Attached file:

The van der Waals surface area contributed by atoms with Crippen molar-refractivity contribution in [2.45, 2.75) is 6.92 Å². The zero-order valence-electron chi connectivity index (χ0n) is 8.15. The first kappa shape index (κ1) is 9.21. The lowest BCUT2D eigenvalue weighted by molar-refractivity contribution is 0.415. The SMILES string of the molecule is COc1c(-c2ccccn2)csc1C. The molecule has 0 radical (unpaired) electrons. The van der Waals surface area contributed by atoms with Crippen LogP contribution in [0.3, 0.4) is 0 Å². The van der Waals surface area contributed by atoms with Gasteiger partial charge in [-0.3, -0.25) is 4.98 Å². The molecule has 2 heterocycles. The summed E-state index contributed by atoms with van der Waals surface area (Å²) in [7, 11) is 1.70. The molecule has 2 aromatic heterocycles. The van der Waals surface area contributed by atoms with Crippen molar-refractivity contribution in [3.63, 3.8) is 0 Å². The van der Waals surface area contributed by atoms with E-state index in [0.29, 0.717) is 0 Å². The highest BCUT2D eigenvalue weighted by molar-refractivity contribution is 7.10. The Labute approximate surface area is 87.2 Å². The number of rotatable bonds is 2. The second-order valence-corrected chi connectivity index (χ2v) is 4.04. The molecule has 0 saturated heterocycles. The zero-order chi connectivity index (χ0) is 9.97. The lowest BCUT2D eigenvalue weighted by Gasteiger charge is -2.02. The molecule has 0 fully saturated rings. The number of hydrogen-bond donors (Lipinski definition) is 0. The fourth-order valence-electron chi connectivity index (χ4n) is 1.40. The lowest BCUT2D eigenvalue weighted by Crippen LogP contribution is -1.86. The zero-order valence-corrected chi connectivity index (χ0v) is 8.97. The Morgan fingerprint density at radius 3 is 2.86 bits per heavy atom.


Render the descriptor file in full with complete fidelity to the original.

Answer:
The van der Waals surface area contributed by atoms with Crippen molar-refractivity contribution in [2.45, 2.75) is 6.92 Å². The zero-order valence-electron chi connectivity index (χ0n) is 8.15. The first kappa shape index (κ1) is 9.21. The lowest BCUT2D eigenvalue weighted by molar-refractivity contribution is 0.415. The SMILES string of the molecule is COc1c(-c2ccccn2)csc1C. The molecule has 0 radical (unpaired) electrons. The van der Waals surface area contributed by atoms with Crippen LogP contribution in [0.3, 0.4) is 0 Å². The van der Waals surface area contributed by atoms with Gasteiger partial charge in [-0.3, -0.25) is 4.98 Å². The molecule has 2 heterocycles. The summed E-state index contributed by atoms with van der Waals surface area (Å²) in [7, 11) is 1.70. The molecule has 2 aromatic heterocycles. The van der Waals surface area contributed by atoms with Crippen molar-refractivity contribution in [3.63, 3.8) is 0 Å². The van der Waals surface area contributed by atoms with E-state index in [0.29, 0.717) is 0 Å². The highest BCUT2D eigenvalue weighted by molar-refractivity contribution is 7.10. The Labute approximate surface area is 87.2 Å². The number of rotatable bonds is 2. The second-order valence-corrected chi connectivity index (χ2v) is 4.04. The molecule has 0 saturated heterocycles. The zero-order chi connectivity index (χ0) is 9.97. The lowest BCUT2D eigenvalue weighted by Gasteiger charge is -2.02. The molecule has 0 fully saturated rings. The number of hydrogen-bond donors (Lipinski definition) is 0. The fourth-order valence-electron chi connectivity index (χ4n) is 1.40. The lowest BCUT2D eigenvalue weighted by Crippen LogP contribution is -1.86. The zero-order valence-corrected chi connectivity index (χ0v) is 8.97. The Morgan fingerprint density at radius 3 is 2.86 bits per heavy atom.